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Featured Opinion

Moral Leadership or Political Convenience

By Bill Britt
Alabama Political Reporter

The Republican Party of Alabama is currently on a path that can mildly be described as an agonizing road of moral uncertainty.

The general consensus among the Republican leadership is that if Mike Hubbard is indicted on only a few felony counts, he will be allowed to remain in his position as Speaker of the House.

As outrageous as this might sound to the average citizen, the power elite of the Republican party have determined that Hubbard will only be removed as Speaker if he is charged with more than 15 crimes; or, if his indictment begins to have a negative effect on other GOP candidates.

The thinking among the ruling class is that it is better to try and keep a lid on Hubbard’s troubles than replace him and cause doubts about the party itself. So, it is with the so-called “Law and Order Right” that only multiple charges of corruption, racketeering or using one’s office for personal gain reaches the bar of removal from leadership. As has been stated  here before, this thinking by the Republican Party’s leadership constitutes the height of political cynicism.

This political calculation in itself is a moral failing, which stands as a crisis of conscience for the whole Republican apparatus.

This attitude, so fraught with self-interest, illustrates the culture of corruption that has allowed Hubbard to not only remain head of this Alabama Leviathan, but to see it thrive for so long. The head must be removed for the good of the State, but it appears that Hubbard will survive as Speaker, unless his indictment inconveniences other’s elections.

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Those who promote such notions should be removed from office, and they would be, if the good people of this State knew what a ruse is being played on them by their elected officials.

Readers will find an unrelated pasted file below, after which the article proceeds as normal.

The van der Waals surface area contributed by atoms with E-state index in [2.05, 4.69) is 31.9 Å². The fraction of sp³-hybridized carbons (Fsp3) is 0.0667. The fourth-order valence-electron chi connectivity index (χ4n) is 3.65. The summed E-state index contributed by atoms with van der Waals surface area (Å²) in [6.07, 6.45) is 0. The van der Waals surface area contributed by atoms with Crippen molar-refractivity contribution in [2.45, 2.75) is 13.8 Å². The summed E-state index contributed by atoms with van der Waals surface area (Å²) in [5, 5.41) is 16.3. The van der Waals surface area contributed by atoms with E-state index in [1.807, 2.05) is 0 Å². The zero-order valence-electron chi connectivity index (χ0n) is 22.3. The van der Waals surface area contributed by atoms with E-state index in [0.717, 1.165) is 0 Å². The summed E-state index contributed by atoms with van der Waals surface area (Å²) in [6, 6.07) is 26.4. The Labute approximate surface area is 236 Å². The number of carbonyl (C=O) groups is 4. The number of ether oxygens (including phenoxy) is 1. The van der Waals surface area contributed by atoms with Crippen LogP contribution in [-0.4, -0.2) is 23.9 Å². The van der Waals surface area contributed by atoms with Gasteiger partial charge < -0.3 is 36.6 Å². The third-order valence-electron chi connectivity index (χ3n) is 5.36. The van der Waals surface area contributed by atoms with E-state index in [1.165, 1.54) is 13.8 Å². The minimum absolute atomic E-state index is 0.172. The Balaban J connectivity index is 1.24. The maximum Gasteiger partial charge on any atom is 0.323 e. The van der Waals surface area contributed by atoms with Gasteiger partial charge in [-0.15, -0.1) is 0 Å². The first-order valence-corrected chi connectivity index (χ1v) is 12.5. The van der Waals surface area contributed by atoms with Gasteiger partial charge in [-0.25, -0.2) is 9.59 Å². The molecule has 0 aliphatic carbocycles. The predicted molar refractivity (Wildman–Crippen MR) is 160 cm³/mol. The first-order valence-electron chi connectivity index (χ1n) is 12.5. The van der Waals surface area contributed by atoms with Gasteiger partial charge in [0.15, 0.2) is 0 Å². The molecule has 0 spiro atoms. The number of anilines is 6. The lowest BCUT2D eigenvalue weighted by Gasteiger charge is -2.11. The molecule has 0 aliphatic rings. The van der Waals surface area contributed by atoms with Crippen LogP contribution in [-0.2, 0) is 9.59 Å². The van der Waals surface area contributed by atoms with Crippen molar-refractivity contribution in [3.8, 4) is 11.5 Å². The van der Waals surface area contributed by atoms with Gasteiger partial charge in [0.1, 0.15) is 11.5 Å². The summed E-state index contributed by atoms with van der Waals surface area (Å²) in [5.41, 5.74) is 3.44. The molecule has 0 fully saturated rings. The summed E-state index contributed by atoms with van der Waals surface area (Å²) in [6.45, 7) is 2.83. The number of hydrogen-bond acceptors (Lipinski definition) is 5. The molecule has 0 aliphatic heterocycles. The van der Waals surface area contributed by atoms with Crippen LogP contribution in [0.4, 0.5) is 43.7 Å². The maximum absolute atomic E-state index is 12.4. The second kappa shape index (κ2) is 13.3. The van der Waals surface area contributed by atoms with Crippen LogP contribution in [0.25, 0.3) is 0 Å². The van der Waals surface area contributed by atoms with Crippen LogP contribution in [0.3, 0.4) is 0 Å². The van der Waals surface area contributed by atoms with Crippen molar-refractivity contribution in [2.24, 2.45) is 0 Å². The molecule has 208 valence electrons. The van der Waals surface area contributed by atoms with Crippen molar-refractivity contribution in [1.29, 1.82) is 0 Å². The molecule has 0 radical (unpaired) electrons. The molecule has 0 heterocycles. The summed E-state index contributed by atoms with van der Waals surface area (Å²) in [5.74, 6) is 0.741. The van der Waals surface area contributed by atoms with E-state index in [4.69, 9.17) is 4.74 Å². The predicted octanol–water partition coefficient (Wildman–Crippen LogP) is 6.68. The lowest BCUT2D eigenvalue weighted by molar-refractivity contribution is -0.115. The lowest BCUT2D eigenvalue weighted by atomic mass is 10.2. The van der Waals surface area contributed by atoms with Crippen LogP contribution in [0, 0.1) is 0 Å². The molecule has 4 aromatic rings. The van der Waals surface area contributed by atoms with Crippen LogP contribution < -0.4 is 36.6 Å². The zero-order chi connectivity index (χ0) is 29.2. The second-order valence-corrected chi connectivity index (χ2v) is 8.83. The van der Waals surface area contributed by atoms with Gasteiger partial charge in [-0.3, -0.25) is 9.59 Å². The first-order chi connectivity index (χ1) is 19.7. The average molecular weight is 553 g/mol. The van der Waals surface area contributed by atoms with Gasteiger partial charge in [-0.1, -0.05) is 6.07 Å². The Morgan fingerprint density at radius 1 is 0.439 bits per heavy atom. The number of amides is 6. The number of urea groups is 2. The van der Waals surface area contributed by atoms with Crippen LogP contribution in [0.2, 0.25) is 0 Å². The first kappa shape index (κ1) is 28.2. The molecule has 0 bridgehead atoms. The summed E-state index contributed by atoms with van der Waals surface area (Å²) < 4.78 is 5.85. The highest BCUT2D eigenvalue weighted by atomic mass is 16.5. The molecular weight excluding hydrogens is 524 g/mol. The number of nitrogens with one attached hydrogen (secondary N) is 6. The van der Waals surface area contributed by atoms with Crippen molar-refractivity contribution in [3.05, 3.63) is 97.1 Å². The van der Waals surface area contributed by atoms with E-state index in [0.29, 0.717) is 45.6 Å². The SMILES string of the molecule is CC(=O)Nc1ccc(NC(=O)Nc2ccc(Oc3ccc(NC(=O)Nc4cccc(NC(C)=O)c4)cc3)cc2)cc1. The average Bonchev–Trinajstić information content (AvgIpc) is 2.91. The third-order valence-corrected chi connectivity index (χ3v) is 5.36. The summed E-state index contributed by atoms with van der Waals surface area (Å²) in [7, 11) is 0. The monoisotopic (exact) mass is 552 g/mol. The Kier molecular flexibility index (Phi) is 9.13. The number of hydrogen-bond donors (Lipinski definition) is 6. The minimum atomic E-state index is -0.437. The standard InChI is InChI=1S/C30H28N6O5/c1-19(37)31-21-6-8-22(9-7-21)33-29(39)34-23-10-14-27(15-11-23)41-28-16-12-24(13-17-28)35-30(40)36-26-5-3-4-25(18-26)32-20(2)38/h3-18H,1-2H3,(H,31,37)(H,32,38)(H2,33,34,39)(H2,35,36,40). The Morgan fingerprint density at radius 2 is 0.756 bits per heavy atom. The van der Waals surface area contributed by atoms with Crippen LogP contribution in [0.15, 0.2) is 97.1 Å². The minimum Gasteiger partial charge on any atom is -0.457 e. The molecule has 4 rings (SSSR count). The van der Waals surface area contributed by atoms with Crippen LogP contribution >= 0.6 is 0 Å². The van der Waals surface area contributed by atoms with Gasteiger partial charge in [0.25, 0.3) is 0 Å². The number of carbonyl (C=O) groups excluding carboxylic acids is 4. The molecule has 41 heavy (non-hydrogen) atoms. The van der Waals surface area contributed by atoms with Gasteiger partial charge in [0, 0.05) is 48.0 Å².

Is holding an office so dear and the will to power so great, that morals are so easily sacrificed to the gods of elections?

What idols do our leaders worship? Is it the flag that flies over the Capitol?

Has the Great Seal of Alabama become their Golden Calf, worshipped on a bloody altar where our morals are sacrificed, just to gain four more years of office?

God forbid!

When will men and women of character rise from the pigs swallow created by Hubbard to lead our people with righteousness and honor?

Like all people, if charged with crimes, Hubbard should be considered innocent until proven guilty. But a man who is considered to be the most powerful politician in Alabama should be held to a higher standard of ethical behavior, and therefore should be removed from any position of leadership or influence. Even the appearance of a moral failing in such a high office should be enough to remove an individual from the roll of leadership, much less removal from the most powerful position in the State Legislature.

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Hubbard has spent his political career destroying the lives of other men and women. He has exercised power without guilt or remorse. Yet, he will now expect to be treated with kindness and consideration.

When the Democrats were in power, if one had been charged with so much as one count of using his office for personal gain, Hubbard would have stood on the steps of the State House crying for his removal. Now that Hubbard is in that position, he will fight, bully and beg to keep the reins of power.

The Republican Party will either display moral leadership or political cowardice.

Which will it be?

 

Written By

Bill Britt is editor-in-chief at the Alabama Political Reporter and host of The Voice of Alabama Politics. You can email him at [email protected] or follow him on Twitter.

DIG DEEPER

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SD12 is currently represented by former Senate Pro Tem Del Marsh, R-Anniston, who is not running for re-election. 

Courts

With more than half of his sentence remaining, Hubbard's legal team filed a motion on Sept. 10 requesting early release.

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"Justice should never be meted out with favoritism, but it was in Hubbard's case."

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Congressman Mike Rogers has endorsed Keith Kelly in state Senate District 12.